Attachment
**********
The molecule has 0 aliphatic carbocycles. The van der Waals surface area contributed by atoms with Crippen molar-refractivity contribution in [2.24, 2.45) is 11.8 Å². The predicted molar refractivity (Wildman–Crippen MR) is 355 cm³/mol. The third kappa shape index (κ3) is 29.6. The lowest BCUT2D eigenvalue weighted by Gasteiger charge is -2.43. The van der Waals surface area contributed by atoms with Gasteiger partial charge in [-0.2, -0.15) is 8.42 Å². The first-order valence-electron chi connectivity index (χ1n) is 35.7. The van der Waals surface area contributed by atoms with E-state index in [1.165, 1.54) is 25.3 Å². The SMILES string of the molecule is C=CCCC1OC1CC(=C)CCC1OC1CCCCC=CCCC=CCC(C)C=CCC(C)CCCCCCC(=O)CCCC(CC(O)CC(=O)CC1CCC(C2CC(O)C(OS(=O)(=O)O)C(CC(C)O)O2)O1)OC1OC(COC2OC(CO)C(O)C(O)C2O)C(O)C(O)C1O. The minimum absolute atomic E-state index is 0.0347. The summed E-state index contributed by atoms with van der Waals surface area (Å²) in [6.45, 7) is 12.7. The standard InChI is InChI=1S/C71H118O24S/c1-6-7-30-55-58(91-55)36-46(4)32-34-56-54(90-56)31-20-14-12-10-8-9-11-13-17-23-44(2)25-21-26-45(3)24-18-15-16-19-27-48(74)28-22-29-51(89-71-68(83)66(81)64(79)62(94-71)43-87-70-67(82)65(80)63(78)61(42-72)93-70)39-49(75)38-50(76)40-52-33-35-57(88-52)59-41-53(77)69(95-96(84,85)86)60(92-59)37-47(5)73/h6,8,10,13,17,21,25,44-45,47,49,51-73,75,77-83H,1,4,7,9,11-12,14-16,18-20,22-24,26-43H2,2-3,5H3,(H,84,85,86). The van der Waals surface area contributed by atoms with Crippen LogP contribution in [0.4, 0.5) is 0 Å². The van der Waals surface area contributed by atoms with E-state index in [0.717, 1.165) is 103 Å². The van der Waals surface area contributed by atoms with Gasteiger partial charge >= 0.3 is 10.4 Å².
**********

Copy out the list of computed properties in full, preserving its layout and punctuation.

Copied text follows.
The molecule has 0 aliphatic carbocycles. The van der Waals surface area contributed by atoms with Crippen molar-refractivity contribution in [2.24, 2.45) is 11.8 Å². The predicted molar refractivity (Wildman–Crippen MR) is 355 cm³/mol. The third kappa shape index (κ3) is 29.6. The lowest BCUT2D eigenvalue weighted by Gasteiger charge is -2.43. The van der Waals surface area contributed by atoms with Gasteiger partial charge in [-0.2, -0.15) is 8.42 Å². The first-order valence-electron chi connectivity index (χ1n) is 35.7. The van der Waals surface area contributed by atoms with E-state index in [1.165, 1.54) is 25.3 Å². The SMILES string of the molecule is C=CCCC1OC1CC(=C)CCC1OC1CCCCC=CCCC=CCC(C)C=CCC(C)CCCCCCC(=O)CCCC(CC(O)CC(=O)CC1CCC(C2CC(O)C(OS(=O)(=O)O)C(CC(C)O)O2)O1)OC1OC(COC2OC(CO)C(O)C(O)C2O)C(O)C(O)C1O. The minimum absolute atomic E-state index is 0.0347. The summed E-state index contributed by atoms with van der Waals surface area (Å²) in [6.45, 7) is 12.7. The standard InChI is InChI=1S/C71H118O24S/c1-6-7-30-55-58(91-55)36-46(4)32-34-56-54(90-56)31-20-14-12-10-8-9-11-13-17-23-44(2)25-21-26-45(3)24-18-15-16-19-27-48(74)28-22-29-51(89-71-68(83)66(81)64(79)62(94-71)43-87-70-67(82)65(80)63(78)61(42-72)93-70)39-49(75)38-50(76)40-52-33-35-57(88-52)59-41-53(77)69(95-96(84,85)86)60(92-59)37-47(5)73/h6,8,10,13,17,21,25,44-45,47,49,51-73,75,77-83H,1,4,7,9,11-12,14-16,18-20,22-24,26-43H2,2-3,5H3,(H,84,85,86). The van der Waals surface area contributed by atoms with Crippen LogP contribution in [0.4, 0.5) is 0 Å². The van der Waals surface area contributed by atoms with E-state index in [0.717, 1.165) is 103 Å². The van der Waals surface area contributed by atoms with Gasteiger partial charge >= 0.3 is 10.4 Å².